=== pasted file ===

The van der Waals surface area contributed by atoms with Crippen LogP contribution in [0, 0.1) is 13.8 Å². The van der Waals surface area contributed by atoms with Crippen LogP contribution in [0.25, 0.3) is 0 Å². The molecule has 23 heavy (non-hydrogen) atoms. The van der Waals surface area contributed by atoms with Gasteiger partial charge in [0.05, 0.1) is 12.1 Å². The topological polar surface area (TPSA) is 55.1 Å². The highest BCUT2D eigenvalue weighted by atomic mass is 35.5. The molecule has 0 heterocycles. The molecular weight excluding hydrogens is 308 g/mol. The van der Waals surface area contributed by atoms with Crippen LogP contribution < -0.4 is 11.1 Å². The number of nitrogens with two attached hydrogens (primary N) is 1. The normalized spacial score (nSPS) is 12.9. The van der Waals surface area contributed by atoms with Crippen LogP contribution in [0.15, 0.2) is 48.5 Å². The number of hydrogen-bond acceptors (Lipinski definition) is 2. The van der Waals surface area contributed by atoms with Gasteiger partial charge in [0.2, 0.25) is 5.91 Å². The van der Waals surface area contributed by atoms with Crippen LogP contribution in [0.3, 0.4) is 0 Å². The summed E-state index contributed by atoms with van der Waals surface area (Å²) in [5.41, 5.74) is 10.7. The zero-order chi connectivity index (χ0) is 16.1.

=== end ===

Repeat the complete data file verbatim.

The van der Waals surface area contributed by atoms with Crippen LogP contribution in [0, 0.1) is 13.8 Å². The van der Waals surface area contributed by atoms with Crippen LogP contribution in [0.25, 0.3) is 0 Å². The molecule has 23 heavy (non-hydrogen) atoms. The van der Waals surface area contributed by atoms with Gasteiger partial charge in [0.05, 0.1) is 12.1 Å². The topological polar surface area (TPSA) is 55.1 Å². The highest BCUT2D eigenvalue weighted by atomic mass is 35.5. The molecule has 0 heterocycles. The molecular weight excluding hydrogens is 308 g/mol. The van der Waals surface area contributed by atoms with Crippen LogP contribution < -0.4 is 11.1 Å². The number of nitrogens with two attached hydrogens (primary N) is 1. The normalized spacial score (nSPS) is 12.9. The van der Waals surface area contributed by atoms with Crippen LogP contribution in [0.15, 0.2) is 48.5 Å². The number of hydrogen-bond acceptors (Lipinski definition) is 2. The van der Waals surface area contributed by atoms with Gasteiger partial charge in [0.2, 0.25) is 5.91 Å². The van der Waals surface area contributed by atoms with Crippen LogP contribution in [0.3, 0.4) is 0 Å². The summed E-state index contributed by atoms with van der Waals surface area (Å²) in [5.41, 5.74) is 10.7. The zero-order chi connectivity index (χ0) is 16.1.